How do you explain the background to the textual variant in Mark 1:41 (whether Jesus felt anger or compassion)? It seems that it is very hard to resolve this variant. We can detect and resolve many textual variants easily…but when it comes to Mark 1:41 how do you consider this variant and explain its background.  Which word should we consider as the authentic one.  This example gives more propensity to Bible textual critics to doubt the authenticity of New testament–God’s word.  How do you take this?…. Thank you…


In my opinion, the only thing which marks this textual variant as unusual is that it is so hard to decide which was most likely the original.  With well over 95% of all known textual variants, the “correct” original is either definite or nearly definite.  This is part of the whole story about textual criticism which leads to the conclusion that somewhere around 99.5% of the Greek New Testament is not in doubt.

But, there are two reasons this one sticks out, despite the fact that in the end this is not a big deal at all, at least in my opinion (see below).  First, like I just said, unlike nearly all variants, the correct answer in Mark 1:41 is not clear.  Second, the two possibilities–that Jesus showed compassion or felt indignation are really quite different.  That they are quite different is clear to anyone.

Here is the explanation of the first point.  One commonly-used rule in textual analysis is that, when there are two readings, the more “difficult” one is to be preferred.  In other words, which is more likely, that a scrupulous copier of the text would change angry to compassionate or would change compassionate to angry?  Clearly, logic strongly favors the first option.  Why would someone purposefully or accidentally change the text he or she was copying to make it more difficult?  Therefore, this rule very strongly prefers the conclusion that the original of this passage has Jesus feeling anger/indignation (rather than compassion) over the situation with the lepers.

But, in this case, the amount of evidence for the alternative reading is SO slight–primarily being from Codex Bezae–that the quantity and quality of texts very strongly favors the conclusion that the original was compassionate.  Add to this that Codex Bezae, though a very early manuscript, has the reputation of having a number of questionable textual variants.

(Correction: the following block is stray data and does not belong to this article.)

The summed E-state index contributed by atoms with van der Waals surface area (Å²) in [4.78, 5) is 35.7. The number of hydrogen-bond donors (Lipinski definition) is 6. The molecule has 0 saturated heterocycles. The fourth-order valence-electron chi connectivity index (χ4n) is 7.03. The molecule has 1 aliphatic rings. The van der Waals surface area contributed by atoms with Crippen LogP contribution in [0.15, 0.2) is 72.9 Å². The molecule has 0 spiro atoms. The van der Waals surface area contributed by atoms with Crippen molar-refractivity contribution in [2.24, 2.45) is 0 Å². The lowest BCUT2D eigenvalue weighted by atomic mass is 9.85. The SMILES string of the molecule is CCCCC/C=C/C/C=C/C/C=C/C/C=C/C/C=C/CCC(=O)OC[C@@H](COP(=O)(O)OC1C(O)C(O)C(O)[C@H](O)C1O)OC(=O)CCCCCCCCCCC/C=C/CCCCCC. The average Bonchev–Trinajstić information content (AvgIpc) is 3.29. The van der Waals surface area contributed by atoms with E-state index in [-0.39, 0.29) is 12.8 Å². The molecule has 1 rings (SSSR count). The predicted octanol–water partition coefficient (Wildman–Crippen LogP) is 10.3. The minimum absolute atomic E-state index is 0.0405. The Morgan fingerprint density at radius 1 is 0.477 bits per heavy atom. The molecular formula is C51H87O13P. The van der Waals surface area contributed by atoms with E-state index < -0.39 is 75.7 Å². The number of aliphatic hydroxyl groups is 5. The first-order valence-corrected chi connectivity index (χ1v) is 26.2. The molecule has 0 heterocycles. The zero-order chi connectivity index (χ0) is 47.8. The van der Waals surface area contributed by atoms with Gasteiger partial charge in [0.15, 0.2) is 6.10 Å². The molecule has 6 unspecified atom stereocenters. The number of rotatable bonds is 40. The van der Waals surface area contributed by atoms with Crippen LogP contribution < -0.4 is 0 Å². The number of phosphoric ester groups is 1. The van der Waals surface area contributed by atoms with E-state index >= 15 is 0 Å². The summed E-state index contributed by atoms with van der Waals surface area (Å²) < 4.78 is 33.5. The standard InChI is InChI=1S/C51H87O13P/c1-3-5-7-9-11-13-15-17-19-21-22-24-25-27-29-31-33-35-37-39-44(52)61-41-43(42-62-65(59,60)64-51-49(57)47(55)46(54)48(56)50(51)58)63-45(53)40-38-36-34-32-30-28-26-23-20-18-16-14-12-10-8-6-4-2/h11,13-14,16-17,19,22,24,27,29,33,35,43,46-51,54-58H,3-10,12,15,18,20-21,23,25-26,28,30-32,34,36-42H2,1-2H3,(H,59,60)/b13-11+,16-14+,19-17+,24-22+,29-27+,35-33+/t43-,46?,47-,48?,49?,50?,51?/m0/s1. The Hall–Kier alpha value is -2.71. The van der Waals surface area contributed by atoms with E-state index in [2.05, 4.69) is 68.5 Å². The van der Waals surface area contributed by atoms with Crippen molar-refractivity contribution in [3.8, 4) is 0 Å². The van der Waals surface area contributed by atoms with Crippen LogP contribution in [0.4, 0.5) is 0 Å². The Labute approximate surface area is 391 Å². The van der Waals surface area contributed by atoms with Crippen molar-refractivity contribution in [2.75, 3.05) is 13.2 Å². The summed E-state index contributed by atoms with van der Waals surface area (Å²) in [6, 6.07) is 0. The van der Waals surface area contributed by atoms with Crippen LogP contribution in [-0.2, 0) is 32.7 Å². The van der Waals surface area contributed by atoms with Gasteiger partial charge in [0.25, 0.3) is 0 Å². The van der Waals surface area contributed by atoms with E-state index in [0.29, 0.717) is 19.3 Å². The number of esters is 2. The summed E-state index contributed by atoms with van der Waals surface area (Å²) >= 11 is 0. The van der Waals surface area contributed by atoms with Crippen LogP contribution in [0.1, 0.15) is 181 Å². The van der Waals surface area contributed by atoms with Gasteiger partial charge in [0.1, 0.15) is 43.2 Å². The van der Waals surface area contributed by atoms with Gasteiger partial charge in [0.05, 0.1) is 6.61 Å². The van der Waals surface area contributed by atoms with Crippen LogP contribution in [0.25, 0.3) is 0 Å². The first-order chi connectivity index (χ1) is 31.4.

So, we have two lines of evidence, one which strongly favors Jesus having a feeling of indignation, and the other strongly favoring that Jesus was feeling compassion.  These are the facts of the case, which is part of why this variant is problematic.  For this reason, no responsible scholar will make a strong, definite statement about Mark 1:41.

Now to the second point.  One will have to admit that Jesus having feelings of compassion and feelings of indignation are very different feelings.  We like to think that Jesus felt compassion often and anger only rarely, but if we look at the text of the New Testament, we can see Jesus getting frustrated and even angry, both with his spiritual enemies, such as the Pharisees, and with his disciples.  His frustration and even anger toward the apostles is particularly notable in Mark! (one can list many examples, but one is Mark 8:33). Therefore, although this variant clearly has a really great impact on this particular verse–we have to admit this!  In the end, the impact on our overall view of Jesus is not largely impacted by which we choose–compassion or anger.

There are two possible questions to be answered here:

1. Can we be confident about the correct original Greek of Mark 1:41?

2. Does this difference have a dramatic and significant impact on our overall view of Jesus from the scriptures (ie not from this one passage, but from the Bible overall)?

I believe the answer to both is no.  Yes, it is true that we simply cannot be sure of the original (although I favor indignant, if you want my opinion), but yes, it is also true that this distinction, though quite stark, does not have a huge impact on our overall view of Jesus, of the truth, or of the inspiration and accuracy of the New Testament.  The reason for this is that in this situation Jesus had good reason to feel compassionate toward the lepers, but anger over those who were trying to use the situation to undermine his credibility and ministry.  Both readings are consistent with what we know of Jesus, both from Mark and from the gospels as a whole.  In fact, it is not unreasonable to propose that Jesus both felt compassion toward the lepers and anger to his opponents at the same time.

John Oakes


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